If one had been able to calculate the profit yielded by the restoration of production-sharing arrangements between Ukraine’s enterprises and those of other CIS states in return for the losses and damages caused by P. Lazarenko’s performance, one could have seen that the figure obtained considerably exceeded not only the amount of hard currency that he took to the West but also Ukraine’s foreign debt, over $10 billion, which is equivalent to the country’s annual aggregate budget (52 billion hryvnas in 2001). Surely, this is one of the most serious threats to the republic’s economic security.
Thus, long before Ukrainian Prime Minister V. Pustovoytenko was dismissed (incidentally, A. Kinakh, the current head of government, was first deputy prime minister at the time), a scheduled CIS summit yet again heard a proposal to revisit the idea of creating a free trade zone in the CIS.
It is noteworthy that several years before he was appointed prime minister, A. Kinakh was chairman of the Ukrainian Union of Industrialists and Entrepreneurs, which prior to that, before he was elected the country’s president, had been headed by L. Kuchma. Despite the impediments to production-sharing arrangements between enterprises in the GUUAM member states, the Ukrainian Union of Industrialists and Entrepreneurs has lately intensified contacts with a counterpart organization in Georgia—the Georgian Union of Taxpayers. The leaders of these organizations agreed to create a Ukrainian-Georgian trading house, designed, among other things, to expedite the signing of agreements, including on production-sharing arrangements between enterprises. Expansion of contacts between Ukrainian and Georgian businessmen considerably facilitates the creation of joint ventures: By 2001, there were more than 300. Ukraine has boosted deliveries of ferrous metals to Georgian machine-building enterprises as well as engineering and chemical products. For its part, Georgia has increased shipments of ferrous-metal products under subcontracting arrangements to Ukrainian metallurgical and machine-building enterprises. These are good examples of a mutually beneficial vertical integration of enterprises in the two countries—i.e., production sharing.
There are plans to establish direct links between Ukrainian metallurgic enterprises and Georgia’s Chiaturmarganets and Zestafonskiy Ferrosplavnyy Zavod joint-stock companies. In the foreseeable future, they will be joined by food-processing enterprises since there are plans to create joint ventures in the fish-processing industry and the agro-industrial sector.
There are also good prospects for cooperation between Ukrainian and Azerbaijani industrial enterprises. A business forum, held in 2001, in Baku, and attended by representatives of the governments and business circles of these countries, focused on the development of trade and economic relations. The Azerbaijani government plans to convert a part of local grain producers to cotton production, considerably increasing Ukrainian grain import. The Ukrainian side said it was still interested to participate in building distilleries, sugar-refineries, and other enterprises in Azerbaijan. In addition, a contract to build two vessels for the Caspian Sea Shipping Company was signed. The sides also reached preliminary agreement that Ukrainian shipyards will take part in a tender for building another eight vessels.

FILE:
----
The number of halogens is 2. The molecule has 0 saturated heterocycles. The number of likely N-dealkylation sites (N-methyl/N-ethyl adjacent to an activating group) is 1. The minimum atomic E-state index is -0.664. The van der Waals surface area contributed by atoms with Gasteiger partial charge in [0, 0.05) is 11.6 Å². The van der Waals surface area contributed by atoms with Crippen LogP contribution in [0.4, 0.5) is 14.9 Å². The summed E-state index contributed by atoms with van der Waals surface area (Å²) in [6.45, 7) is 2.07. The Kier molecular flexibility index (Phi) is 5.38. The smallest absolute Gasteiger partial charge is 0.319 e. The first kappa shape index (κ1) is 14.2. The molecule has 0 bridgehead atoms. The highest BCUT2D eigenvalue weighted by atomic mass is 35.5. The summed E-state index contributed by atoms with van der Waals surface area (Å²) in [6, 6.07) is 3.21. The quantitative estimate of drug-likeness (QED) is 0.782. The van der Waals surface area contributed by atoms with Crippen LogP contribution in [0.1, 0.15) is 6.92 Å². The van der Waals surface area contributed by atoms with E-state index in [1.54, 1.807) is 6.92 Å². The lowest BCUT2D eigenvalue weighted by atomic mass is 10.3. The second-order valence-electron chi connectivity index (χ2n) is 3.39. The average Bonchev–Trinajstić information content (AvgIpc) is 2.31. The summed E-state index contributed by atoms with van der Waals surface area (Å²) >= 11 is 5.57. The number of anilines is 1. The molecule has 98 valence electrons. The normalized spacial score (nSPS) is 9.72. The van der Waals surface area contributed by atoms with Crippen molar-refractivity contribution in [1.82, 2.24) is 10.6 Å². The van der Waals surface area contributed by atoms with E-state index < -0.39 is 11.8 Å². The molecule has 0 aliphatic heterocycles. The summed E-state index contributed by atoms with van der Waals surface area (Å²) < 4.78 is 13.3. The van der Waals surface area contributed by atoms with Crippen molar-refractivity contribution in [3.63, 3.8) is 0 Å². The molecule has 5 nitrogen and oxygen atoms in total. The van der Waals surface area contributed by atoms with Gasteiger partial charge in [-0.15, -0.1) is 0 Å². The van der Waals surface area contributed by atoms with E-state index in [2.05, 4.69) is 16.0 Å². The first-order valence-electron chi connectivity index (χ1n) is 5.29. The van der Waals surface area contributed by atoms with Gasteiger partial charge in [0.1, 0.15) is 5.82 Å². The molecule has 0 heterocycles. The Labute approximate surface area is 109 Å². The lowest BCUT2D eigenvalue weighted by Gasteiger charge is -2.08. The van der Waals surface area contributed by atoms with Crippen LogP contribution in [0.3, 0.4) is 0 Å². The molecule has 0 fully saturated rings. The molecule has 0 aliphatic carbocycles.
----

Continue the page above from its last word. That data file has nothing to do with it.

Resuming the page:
Cooperation has also been growing between Ukrainian and Uzbek enterprises. Ukraine ships mainly machinery and electrical products to Uzbekistan while the latter mainly exports raw materials and semi-finished products. In particular, there are good prospects for large-scale cotton deliveries since Ukraine has several high-capacity cotton processing enterprises. For its part, Uzbekistan is interested in shipments of Ukrainian metal, including cathode copper, and other products. All of these are examples of successful vertical integration between enterprises in countries that are located rather a long way away from each other. The main lines for further cooperation are as follows: creation of joint ventures, transit, industrial cooperation, industrial leasing, trade, cotton export through Ukrainian territory and ports to third countries, participation of Ukrainian specialists in road building projects in Uzbekistan, and so forth. Furthermore, it is planned to invigorate investment activity by creating financial-industrial groups, trading houses and joint ventures in various sectors of the economy, including in the metallurgical, chemical, and light industry, processing of agricultural produce, instrument and machine building, transport, and communication. A number of agreements on cooperation between specific firms and companies have been signed. These include the Uzselkhozmashkholding company that signed a protocol of intent with the Kharkov tractor plant on co-production of tractors; and the Navoi mining and enrichment combine and the Uzstroymaterialy company, which agreed with their Ukrainian partners on development and shipment to Uzbekistan of excavator equipment. A contract was signed, worth approximately $2 million, for the delivery of Ukrainian made medical preparations to Uzbekistan. Yuzhkabel, a large Kharkov-based joint-stock company, will take part in a tender for delivery of cable products, and other bilateral cooperation projects are pending. In a landmark development for Ukraine, on 3 October, 2001, the Donbass Industrial Union corp. acquired a 39-percent stake in the Uzneftegazstroy company, for $1.15 million. In 2000, the firm’s subsidiaries produced 56.4 billion cubic meters of gas and 7.5 million tonnes of oil and gas condensate (to compare, Ukraine produced less than 18 billion cubic meters of gas and approximately 4 million tonnes of oil and gas condensate).